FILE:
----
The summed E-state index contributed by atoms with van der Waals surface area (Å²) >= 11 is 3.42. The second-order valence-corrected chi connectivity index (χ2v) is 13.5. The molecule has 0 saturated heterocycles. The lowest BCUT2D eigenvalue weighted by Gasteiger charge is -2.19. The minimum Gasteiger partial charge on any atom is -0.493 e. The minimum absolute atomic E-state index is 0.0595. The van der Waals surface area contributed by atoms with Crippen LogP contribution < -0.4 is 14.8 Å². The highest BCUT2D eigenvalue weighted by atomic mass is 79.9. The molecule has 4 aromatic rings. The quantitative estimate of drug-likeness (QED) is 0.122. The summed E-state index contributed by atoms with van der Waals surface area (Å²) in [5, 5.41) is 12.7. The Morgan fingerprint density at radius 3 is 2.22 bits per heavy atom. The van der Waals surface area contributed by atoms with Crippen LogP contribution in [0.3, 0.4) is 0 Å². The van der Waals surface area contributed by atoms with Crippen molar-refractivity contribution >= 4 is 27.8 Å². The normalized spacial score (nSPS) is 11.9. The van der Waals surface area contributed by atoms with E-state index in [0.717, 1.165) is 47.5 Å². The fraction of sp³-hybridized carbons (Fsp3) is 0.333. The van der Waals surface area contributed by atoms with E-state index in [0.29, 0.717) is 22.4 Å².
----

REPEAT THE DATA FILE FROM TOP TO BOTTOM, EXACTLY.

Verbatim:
The summed E-state index contributed by atoms with van der Waals surface area (Å²) >= 11 is 3.42. The second-order valence-corrected chi connectivity index (χ2v) is 13.5. The molecule has 0 saturated heterocycles. The lowest BCUT2D eigenvalue weighted by Gasteiger charge is -2.19. The minimum Gasteiger partial charge on any atom is -0.493 e. The minimum absolute atomic E-state index is 0.0595. The van der Waals surface area contributed by atoms with Crippen LogP contribution < -0.4 is 14.8 Å². The highest BCUT2D eigenvalue weighted by atomic mass is 79.9. The molecule has 4 aromatic rings. The quantitative estimate of drug-likeness (QED) is 0.122. The summed E-state index contributed by atoms with van der Waals surface area (Å²) in [5, 5.41) is 12.7. The Morgan fingerprint density at radius 3 is 2.22 bits per heavy atom. The van der Waals surface area contributed by atoms with Crippen LogP contribution in [0.3, 0.4) is 0 Å². The van der Waals surface area contributed by atoms with Crippen molar-refractivity contribution >= 4 is 27.8 Å². The normalized spacial score (nSPS) is 11.9. The van der Waals surface area contributed by atoms with E-state index in [0.717, 1.165) is 47.5 Å². The fraction of sp³-hybridized carbons (Fsp3) is 0.333. The van der Waals surface area contributed by atoms with E-state index in [0.29, 0.717) is 22.4 Å².